“Families Belong Together." "Separating families is a crime against humanity." "Where are the children?" "What country is this?" These are just some of the signs that flood the skies during marches protesting President Trump’s zero-tolerance policy. Right now, this policy is separating thousands of children from their families at United States borders.
Now, the title “Forced separation of illegal immigrant children” resides on Wikipedia’s “List of concentration and internment camps” in a table of contents that also includes Japanese World War II internment camps, Communist Camps in Yugoslavia, and The Third Reich.
A debate has struck up in the comments section beneath the post, among accounts with cheesy, internet-y names like “heat_fan1,” “The Anome,” and “Absolutelypuremilk.” Though on an incomparably smaller scale, these users argue with a similar verve that we are seeing amongst members of the U.N., Homeland Security officials, and members of the Trump administration. Both sides are loud, adamant, and each disputing the other. One Wikipedia commenter writes that the detainment of these children is not technically internment, because eventually their parents will receive trial. A shocking number of other users defended him, arguing that the children's cases are being “processed” for eventual release and thus this is “not imprisonment.”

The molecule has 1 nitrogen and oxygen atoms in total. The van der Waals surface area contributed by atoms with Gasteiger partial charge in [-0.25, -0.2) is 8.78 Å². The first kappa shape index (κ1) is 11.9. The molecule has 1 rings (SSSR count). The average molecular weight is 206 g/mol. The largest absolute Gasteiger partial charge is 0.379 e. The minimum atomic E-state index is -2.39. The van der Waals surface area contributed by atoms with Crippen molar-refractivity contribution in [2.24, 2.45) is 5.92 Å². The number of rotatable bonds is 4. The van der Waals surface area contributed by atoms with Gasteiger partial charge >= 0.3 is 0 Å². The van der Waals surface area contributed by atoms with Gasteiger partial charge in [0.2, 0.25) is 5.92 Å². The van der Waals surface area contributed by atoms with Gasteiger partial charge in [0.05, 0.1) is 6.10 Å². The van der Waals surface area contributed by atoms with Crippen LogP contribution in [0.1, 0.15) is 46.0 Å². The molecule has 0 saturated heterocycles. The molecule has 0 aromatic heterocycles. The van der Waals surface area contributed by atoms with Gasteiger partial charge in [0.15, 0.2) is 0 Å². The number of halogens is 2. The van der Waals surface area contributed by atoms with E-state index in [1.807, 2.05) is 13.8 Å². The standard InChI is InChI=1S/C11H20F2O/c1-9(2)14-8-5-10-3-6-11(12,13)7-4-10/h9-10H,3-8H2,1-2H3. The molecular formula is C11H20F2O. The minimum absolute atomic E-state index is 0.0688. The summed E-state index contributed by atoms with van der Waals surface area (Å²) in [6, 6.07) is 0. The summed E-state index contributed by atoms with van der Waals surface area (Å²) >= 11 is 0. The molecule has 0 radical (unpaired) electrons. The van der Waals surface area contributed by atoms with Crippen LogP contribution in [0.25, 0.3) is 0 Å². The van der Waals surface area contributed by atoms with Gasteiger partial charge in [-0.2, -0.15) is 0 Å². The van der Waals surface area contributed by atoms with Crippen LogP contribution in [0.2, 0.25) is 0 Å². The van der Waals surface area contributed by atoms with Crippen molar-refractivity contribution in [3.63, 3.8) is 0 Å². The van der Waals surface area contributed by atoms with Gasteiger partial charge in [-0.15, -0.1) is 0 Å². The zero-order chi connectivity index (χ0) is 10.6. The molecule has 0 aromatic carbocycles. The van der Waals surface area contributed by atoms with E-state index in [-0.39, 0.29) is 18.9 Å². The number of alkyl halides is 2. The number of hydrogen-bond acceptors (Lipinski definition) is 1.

At press time, there is little mention on the page about the separation of families as a violation of human rights. Most comments focused on whether the children were existing in a prison-like space. “The Anome” wrote: “This is a list of concentration and internment camps, and these are very clearly internment camps. For children. In America. In 2018. For shame.”
The Associated Press has released a gallery of photos from inside one of the spaces in which children are being held in Texas — complete with fences, orderly lines of children, and thin mats and foil sheets as bedding on the cement floor.
Trump’s zero-tolerance policy has resulted in the detainment of children away from their families. His Twitter account defends this; he scathingly generalizes and demeans the parents, rejecting them as “criminals” and urging Americans, in an characteristic all-caps Twitter outburst, to "change the laws."
Because of its collaborative, editable status, we are conditioned to regard Wikipedia as a faulty information source—a site that invites commentary and editorial privileges to any individual with internet access is a site that perhaps grants too large a stage for a generation infatuated with its own voice. But Wikipedia is a pinnacle of our culture, flawed or not. It is often the first search result when we look up an answer or definition. To "Wiki" something is a verb. Wikipedia offers timelines, definitions, plot lines, and lists. The very fact that this event exists, right now, on Wikipedia’s list of internment and concentration camps is something big—something horrific—despite any debate or definition about whether it deserves to be there.